I do not believe that trying to ensure quality by grading ability will have the long term desired goal. I believe the only way to ensure quality in the product is to be able to assess the product itself - ie the results of the work. If work is completed below standard, then the main contractor and sub contractor should be held accountable.

The way towards this is to agree sets of minimum standards, as is (too slowly) being addressed, and build on those standards. Then you have to police those standards so that there is some kind of yard stick or template. I think you have to be able to judge a job done badly before you can affirm an RO or whatever accreditation system you use, has broken any rules. And of course this has to be punishable.
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#34
Kevin Wooldridge Wrote:Except that if a non-RAO advertises on BAJR....when the BAJR minima apply.

Indeed the BAJR Grades (based in part of IFA grades) have become a standard - with only a few people not adhering.
For really I think that the poorest he that is in England hath a life to live, as the greatest he
Thomas Rainborough 1647
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#35
how would you cover the subject of a disabled person (as having equal opportunities in the pursuit of career, whilst yet their professional preformance may not be of a industry wide 'regarded' equal standard.

if this is the case then we are exploring the issues of one rule for one, and another for others.

sub standards, sub equivilence, SUB equalities

standards are great at creating parrameters, but i am still uncertain to our ability to manage and work with such parrameters.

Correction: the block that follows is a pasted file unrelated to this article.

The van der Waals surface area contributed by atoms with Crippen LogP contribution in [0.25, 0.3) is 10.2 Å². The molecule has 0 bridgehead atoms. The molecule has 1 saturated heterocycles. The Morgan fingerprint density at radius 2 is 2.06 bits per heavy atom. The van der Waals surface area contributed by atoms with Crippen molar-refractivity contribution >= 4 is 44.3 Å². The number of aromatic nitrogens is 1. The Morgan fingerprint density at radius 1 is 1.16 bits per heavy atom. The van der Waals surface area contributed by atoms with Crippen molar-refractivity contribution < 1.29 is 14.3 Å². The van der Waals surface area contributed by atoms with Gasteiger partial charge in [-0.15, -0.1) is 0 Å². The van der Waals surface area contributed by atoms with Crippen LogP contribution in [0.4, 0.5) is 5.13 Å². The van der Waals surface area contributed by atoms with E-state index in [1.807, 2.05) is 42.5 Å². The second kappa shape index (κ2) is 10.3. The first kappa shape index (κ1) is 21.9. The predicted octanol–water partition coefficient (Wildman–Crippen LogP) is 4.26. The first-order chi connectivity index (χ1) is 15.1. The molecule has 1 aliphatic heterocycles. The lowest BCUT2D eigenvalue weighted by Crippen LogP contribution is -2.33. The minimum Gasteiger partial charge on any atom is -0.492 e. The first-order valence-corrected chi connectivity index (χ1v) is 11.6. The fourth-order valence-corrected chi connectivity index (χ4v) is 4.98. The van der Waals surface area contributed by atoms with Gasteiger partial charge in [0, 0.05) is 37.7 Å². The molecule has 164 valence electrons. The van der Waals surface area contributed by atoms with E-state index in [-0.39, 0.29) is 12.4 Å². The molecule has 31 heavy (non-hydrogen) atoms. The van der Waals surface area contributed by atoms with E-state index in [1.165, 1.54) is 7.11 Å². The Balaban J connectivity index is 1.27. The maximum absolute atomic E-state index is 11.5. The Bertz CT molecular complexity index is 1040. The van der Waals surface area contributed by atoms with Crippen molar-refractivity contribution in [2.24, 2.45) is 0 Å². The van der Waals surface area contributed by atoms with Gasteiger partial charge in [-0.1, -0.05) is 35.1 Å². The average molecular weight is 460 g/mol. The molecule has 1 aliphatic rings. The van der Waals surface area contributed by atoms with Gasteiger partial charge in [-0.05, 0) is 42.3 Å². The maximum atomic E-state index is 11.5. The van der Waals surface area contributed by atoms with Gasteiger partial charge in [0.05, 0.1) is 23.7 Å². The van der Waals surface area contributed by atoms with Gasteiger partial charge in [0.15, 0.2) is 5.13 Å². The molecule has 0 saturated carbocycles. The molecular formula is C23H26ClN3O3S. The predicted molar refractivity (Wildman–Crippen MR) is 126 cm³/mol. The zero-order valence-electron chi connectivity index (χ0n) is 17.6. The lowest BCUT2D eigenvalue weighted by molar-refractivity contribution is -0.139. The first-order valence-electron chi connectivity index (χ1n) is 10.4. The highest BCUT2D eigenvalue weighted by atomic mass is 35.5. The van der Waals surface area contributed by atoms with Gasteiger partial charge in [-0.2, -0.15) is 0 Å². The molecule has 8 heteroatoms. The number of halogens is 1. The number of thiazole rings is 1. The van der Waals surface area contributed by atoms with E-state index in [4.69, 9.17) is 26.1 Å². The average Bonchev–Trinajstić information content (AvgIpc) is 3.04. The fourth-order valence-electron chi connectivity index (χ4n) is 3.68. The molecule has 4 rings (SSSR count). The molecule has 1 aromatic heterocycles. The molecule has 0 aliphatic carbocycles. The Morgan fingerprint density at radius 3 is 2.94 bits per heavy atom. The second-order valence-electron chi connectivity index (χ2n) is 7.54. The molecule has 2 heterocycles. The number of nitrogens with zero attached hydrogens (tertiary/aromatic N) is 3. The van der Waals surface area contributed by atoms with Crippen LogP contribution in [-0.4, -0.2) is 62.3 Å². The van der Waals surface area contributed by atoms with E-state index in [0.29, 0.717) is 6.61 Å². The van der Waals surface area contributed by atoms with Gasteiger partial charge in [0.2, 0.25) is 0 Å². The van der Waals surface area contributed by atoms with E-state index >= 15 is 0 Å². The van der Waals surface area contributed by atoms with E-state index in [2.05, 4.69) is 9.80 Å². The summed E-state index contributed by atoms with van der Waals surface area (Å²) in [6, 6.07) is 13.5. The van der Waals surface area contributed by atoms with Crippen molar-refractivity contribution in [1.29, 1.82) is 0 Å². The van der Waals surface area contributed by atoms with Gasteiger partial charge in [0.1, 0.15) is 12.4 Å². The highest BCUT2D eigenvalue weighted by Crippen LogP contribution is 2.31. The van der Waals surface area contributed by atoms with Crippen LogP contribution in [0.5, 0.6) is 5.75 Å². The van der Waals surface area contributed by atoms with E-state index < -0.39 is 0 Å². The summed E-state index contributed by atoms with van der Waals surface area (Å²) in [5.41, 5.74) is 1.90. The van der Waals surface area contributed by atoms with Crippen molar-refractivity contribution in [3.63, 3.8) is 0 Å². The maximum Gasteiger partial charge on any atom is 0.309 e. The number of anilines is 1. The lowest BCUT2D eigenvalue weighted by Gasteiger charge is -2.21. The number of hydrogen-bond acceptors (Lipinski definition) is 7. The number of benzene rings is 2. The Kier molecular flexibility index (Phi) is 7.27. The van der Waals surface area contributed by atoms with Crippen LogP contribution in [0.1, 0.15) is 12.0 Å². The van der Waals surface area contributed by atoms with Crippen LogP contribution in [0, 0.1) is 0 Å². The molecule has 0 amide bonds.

we are still working on the basis of standards and non-standards are bad.

what are those standards, and by having standards does that make an industry more aware of what it does as a thinking industry, or does it fall into the area of causing fear of loosing house and home if you do not submit, or co-operate with externally derived standards.

we still need to address the issues of subjectivity and objectivity within the profession.

we have ample subjectivity, but we do not have evidentiary support to the diversity (white middle class) subjectivity.

objectivity is hard to come by in a recession

so which, or whose standards are we going to adhere to?

whose standards are we going to TOLERATE?

who do we not want around conducting these tolerated standards?


sounds sinister to me!
txt is
Mike
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#36
YellowPete Wrote:so which, or whose standards are we going to adhere to?

You adhere to the IfA Standards and Guidance. This is checked by the Curatorial Service to be seen as meeting the required standard, you hope.

As for pay... this should be a negotiation between Union and Employers group. Until then... and for the past decade.. well you still have BAJR }Smile